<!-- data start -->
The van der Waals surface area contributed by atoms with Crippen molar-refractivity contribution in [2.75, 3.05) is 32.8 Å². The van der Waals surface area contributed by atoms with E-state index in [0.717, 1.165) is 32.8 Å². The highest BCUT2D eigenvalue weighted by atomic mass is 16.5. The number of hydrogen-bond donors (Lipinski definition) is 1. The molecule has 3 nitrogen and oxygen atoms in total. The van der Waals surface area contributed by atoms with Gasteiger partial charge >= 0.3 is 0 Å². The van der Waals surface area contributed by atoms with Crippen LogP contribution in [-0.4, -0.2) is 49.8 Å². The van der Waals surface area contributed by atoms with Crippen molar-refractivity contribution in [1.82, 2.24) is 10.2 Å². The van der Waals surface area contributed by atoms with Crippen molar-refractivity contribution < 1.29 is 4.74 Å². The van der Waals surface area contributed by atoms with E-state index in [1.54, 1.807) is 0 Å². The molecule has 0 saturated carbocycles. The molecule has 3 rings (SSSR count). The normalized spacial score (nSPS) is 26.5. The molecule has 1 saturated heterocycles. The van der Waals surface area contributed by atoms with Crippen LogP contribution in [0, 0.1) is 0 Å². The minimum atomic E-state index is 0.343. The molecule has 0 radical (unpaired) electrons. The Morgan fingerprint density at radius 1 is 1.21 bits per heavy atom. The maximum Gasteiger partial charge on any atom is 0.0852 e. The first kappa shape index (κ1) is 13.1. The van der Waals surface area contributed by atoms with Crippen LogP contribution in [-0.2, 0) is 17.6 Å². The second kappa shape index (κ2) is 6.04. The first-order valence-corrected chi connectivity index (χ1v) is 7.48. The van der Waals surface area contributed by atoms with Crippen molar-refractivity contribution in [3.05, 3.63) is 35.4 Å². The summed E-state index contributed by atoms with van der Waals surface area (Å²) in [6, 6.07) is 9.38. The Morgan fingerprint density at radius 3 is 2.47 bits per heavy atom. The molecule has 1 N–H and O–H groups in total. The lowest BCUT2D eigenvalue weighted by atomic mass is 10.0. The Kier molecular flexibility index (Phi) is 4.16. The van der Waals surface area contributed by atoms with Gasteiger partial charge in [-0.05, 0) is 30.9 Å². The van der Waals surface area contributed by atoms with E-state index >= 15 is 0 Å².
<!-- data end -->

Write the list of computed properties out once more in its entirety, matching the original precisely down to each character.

The van der Waals surface area contributed by atoms with Crippen molar-refractivity contribution in [2.75, 3.05) is 32.8 Å². The van der Waals surface area contributed by atoms with E-state index in [0.717, 1.165) is 32.8 Å². The highest BCUT2D eigenvalue weighted by atomic mass is 16.5. The number of hydrogen-bond donors (Lipinski definition) is 1. The molecule has 3 nitrogen and oxygen atoms in total. The van der Waals surface area contributed by atoms with Gasteiger partial charge >= 0.3 is 0 Å². The van der Waals surface area contributed by atoms with Crippen LogP contribution in [-0.4, -0.2) is 49.8 Å². The van der Waals surface area contributed by atoms with Crippen molar-refractivity contribution in [1.82, 2.24) is 10.2 Å². The van der Waals surface area contributed by atoms with Crippen molar-refractivity contribution < 1.29 is 4.74 Å². The van der Waals surface area contributed by atoms with E-state index in [1.54, 1.807) is 0 Å². The molecule has 0 saturated carbocycles. The molecule has 3 rings (SSSR count). The normalized spacial score (nSPS) is 26.5. The molecule has 1 saturated heterocycles. The van der Waals surface area contributed by atoms with Crippen LogP contribution in [0, 0.1) is 0 Å². The minimum atomic E-state index is 0.343. The molecule has 0 radical (unpaired) electrons. The Morgan fingerprint density at radius 1 is 1.21 bits per heavy atom. The maximum Gasteiger partial charge on any atom is 0.0852 e. The first kappa shape index (κ1) is 13.1. The van der Waals surface area contributed by atoms with Crippen LogP contribution in [-0.2, 0) is 17.6 Å². The second kappa shape index (κ2) is 6.04. The first-order valence-corrected chi connectivity index (χ1v) is 7.48. The van der Waals surface area contributed by atoms with Crippen molar-refractivity contribution in [3.05, 3.63) is 35.4 Å². The summed E-state index contributed by atoms with van der Waals surface area (Å²) in [6, 6.07) is 9.38. The Morgan fingerprint density at radius 3 is 2.47 bits per heavy atom. The molecule has 1 N–H and O–H groups in total. The lowest BCUT2D eigenvalue weighted by atomic mass is 10.0. The Kier molecular flexibility index (Phi) is 4.16. The van der Waals surface area contributed by atoms with Gasteiger partial charge in [-0.05, 0) is 30.9 Å². The van der Waals surface area contributed by atoms with E-state index >= 15 is 0 Å².